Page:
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Mr Parent takes on silent schools

"I can go on to the Internet and find out what children in Oregon are going to be doing for the next six weeks. But I don't know what my daughter will be doing at school for the next week."

Cameron Munro, director of the Scottish Initiative on Attendance, Absence and Attainment, told the conference of the Scottish Parent Teacher Council in Glasgow that schools should do more to inform parents about projects and topics being taught so they could make their own contributions.

"If we really believe in making learning effective we need to start talking about it," Mr Munro said. A simple task such as making a cake involved language, understanding instructions and measurement.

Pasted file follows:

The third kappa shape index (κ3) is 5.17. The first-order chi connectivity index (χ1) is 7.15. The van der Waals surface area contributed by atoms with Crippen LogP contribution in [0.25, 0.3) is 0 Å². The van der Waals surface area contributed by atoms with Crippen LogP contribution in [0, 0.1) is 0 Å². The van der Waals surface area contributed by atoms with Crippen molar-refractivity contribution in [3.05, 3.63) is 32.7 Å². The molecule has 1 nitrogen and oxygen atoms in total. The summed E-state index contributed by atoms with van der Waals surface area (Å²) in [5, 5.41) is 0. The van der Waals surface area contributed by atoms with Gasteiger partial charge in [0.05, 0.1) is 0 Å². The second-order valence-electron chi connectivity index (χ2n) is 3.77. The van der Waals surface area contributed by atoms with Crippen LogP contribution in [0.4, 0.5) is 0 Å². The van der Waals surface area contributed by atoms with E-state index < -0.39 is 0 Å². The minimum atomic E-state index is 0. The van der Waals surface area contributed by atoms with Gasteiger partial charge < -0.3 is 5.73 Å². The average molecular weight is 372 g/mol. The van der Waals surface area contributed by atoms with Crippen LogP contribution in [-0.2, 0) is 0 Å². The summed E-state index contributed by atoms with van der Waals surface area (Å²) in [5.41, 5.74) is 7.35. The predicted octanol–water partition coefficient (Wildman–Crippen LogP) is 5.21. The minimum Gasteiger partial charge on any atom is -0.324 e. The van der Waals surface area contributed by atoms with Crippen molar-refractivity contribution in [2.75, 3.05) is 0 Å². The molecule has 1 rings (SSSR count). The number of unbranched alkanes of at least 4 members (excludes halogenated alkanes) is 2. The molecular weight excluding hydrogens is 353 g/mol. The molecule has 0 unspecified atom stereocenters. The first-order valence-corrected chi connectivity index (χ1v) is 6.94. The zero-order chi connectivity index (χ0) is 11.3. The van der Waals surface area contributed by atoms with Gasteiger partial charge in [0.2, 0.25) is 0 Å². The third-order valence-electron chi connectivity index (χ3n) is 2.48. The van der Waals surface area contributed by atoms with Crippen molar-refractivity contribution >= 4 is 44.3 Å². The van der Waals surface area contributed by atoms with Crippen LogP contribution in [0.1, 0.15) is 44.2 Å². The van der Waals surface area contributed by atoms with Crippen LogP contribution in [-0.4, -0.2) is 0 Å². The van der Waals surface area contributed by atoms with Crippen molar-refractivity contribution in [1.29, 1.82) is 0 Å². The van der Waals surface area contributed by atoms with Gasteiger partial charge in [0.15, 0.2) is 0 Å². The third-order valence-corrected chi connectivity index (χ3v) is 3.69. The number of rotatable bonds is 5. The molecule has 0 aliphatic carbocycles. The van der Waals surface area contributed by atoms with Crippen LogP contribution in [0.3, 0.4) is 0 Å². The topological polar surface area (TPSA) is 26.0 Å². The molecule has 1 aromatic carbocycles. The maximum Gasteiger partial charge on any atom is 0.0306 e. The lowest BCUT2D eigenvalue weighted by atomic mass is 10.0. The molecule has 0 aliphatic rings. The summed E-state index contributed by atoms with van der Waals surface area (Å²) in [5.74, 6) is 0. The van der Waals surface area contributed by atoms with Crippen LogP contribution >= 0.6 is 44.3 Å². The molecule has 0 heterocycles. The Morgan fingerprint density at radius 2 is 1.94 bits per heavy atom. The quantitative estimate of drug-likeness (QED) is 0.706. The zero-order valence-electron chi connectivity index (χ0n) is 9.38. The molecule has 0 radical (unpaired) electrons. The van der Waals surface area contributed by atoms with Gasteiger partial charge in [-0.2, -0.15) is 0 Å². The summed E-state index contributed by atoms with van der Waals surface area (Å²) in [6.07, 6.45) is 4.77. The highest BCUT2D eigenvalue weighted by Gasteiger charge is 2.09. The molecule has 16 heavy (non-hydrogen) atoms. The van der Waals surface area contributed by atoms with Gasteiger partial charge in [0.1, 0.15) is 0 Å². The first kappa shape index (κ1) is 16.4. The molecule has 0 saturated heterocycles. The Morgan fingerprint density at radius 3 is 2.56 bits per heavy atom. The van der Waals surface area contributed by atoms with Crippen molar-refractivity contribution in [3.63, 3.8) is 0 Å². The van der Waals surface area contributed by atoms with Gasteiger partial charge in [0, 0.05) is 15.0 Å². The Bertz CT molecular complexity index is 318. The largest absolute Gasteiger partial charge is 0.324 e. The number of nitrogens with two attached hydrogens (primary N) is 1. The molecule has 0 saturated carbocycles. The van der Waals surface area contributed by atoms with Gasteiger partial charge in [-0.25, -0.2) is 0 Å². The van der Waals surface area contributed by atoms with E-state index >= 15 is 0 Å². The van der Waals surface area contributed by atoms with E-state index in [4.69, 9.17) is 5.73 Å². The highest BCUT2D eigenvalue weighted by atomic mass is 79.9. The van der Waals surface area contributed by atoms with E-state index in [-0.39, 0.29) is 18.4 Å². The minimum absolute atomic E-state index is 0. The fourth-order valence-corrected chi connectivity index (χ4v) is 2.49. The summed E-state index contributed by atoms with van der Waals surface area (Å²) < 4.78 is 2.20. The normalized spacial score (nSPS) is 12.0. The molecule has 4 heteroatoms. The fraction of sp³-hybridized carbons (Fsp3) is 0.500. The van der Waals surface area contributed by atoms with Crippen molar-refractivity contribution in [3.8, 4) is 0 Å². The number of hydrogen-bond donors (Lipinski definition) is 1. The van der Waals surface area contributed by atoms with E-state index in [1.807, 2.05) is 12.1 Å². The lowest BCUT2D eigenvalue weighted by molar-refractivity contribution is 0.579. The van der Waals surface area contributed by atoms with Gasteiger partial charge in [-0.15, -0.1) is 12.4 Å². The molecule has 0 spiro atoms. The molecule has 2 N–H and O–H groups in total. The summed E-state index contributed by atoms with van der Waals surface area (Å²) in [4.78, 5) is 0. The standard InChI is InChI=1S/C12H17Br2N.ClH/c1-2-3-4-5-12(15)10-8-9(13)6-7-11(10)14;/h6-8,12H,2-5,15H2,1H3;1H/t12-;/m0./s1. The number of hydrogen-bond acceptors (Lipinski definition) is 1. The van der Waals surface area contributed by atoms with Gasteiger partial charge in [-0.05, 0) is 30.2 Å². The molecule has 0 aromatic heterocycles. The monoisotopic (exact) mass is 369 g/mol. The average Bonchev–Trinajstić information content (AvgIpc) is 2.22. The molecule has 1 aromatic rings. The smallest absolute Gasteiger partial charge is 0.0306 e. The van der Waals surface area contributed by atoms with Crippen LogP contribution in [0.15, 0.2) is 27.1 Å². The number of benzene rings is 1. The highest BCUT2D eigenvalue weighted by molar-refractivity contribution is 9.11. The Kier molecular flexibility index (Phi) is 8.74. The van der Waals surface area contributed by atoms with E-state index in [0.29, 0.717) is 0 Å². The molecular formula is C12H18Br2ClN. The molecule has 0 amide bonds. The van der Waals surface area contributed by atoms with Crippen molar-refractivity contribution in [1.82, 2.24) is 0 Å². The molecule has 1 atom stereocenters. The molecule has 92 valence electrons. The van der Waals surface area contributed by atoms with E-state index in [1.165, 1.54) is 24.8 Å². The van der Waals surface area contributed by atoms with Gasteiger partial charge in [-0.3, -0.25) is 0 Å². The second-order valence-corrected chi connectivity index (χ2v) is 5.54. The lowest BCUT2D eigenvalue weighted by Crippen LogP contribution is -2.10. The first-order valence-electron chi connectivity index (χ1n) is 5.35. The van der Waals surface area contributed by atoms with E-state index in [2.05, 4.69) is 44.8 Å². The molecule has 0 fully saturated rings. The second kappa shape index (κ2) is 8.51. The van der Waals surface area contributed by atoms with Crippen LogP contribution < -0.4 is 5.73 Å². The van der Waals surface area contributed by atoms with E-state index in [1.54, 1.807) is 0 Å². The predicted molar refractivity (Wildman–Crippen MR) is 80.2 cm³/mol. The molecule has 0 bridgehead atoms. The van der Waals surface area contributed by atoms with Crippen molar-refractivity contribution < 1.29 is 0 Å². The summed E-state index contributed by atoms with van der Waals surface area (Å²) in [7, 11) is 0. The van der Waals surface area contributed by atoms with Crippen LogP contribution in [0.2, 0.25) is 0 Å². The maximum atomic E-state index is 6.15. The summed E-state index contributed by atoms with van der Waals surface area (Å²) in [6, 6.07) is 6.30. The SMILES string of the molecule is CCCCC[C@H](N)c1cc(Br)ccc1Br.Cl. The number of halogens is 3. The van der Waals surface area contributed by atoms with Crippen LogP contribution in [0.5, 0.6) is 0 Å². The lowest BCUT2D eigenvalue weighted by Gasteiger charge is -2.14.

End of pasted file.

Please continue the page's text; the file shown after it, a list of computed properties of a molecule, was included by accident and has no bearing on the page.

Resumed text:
Mr Munro, known as "Mr Parent" when he was the former Strathclyde Region's development officer for parents, said that politicians talked of parent partnership and compacts. But the reason for the interest had to be questioned. "Why are we working with parents? Is it just to drive the policy-makers' agenda or is there a real sense of listening to people?" Parents contributed much to schools although often relegated to menial tasks such as class helpers. There had to be more communication and less jargon, he said.

Ann Martin, a parent representative from Cornton primary, Stirling, welcomed Mr Munro's commitment and said: "I remember going home after visiting the school and thinking I was public enemy number one. It's good to hear other parents say that their schools don't let them get involved. I feel able now to go back and speak to all the teachers about what I can do."

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